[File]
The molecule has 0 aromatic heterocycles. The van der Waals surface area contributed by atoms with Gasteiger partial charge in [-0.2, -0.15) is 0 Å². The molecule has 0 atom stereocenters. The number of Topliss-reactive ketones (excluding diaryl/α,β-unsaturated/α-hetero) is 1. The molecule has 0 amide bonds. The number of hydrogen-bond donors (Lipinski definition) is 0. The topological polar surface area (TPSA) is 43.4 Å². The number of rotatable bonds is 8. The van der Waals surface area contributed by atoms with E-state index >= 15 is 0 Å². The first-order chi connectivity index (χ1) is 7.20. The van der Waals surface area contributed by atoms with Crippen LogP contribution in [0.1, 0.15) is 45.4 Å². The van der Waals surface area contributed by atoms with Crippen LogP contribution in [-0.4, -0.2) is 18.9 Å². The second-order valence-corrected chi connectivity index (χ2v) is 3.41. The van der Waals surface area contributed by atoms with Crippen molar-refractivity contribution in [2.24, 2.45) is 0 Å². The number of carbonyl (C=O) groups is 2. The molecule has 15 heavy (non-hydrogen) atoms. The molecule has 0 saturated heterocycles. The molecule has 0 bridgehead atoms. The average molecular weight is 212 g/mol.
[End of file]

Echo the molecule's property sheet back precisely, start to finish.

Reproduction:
The molecule has 0 aromatic heterocycles. The van der Waals surface area contributed by atoms with Gasteiger partial charge in [-0.2, -0.15) is 0 Å². The molecule has 0 atom stereocenters. The number of Topliss-reactive ketones (excluding diaryl/α,β-unsaturated/α-hetero) is 1. The molecule has 0 amide bonds. The number of hydrogen-bond donors (Lipinski definition) is 0. The topological polar surface area (TPSA) is 43.4 Å². The number of rotatable bonds is 8. The van der Waals surface area contributed by atoms with E-state index >= 15 is 0 Å². The first-order chi connectivity index (χ1) is 7.20. The van der Waals surface area contributed by atoms with Crippen LogP contribution in [0.1, 0.15) is 45.4 Å². The van der Waals surface area contributed by atoms with Crippen LogP contribution in [-0.4, -0.2) is 18.9 Å². The second-order valence-corrected chi connectivity index (χ2v) is 3.41. The van der Waals surface area contributed by atoms with Crippen molar-refractivity contribution in [2.24, 2.45) is 0 Å². The number of carbonyl (C=O) groups is 2. The molecule has 15 heavy (non-hydrogen) atoms. The molecule has 0 saturated heterocycles. The molecule has 0 bridgehead atoms. The average molecular weight is 212 g/mol.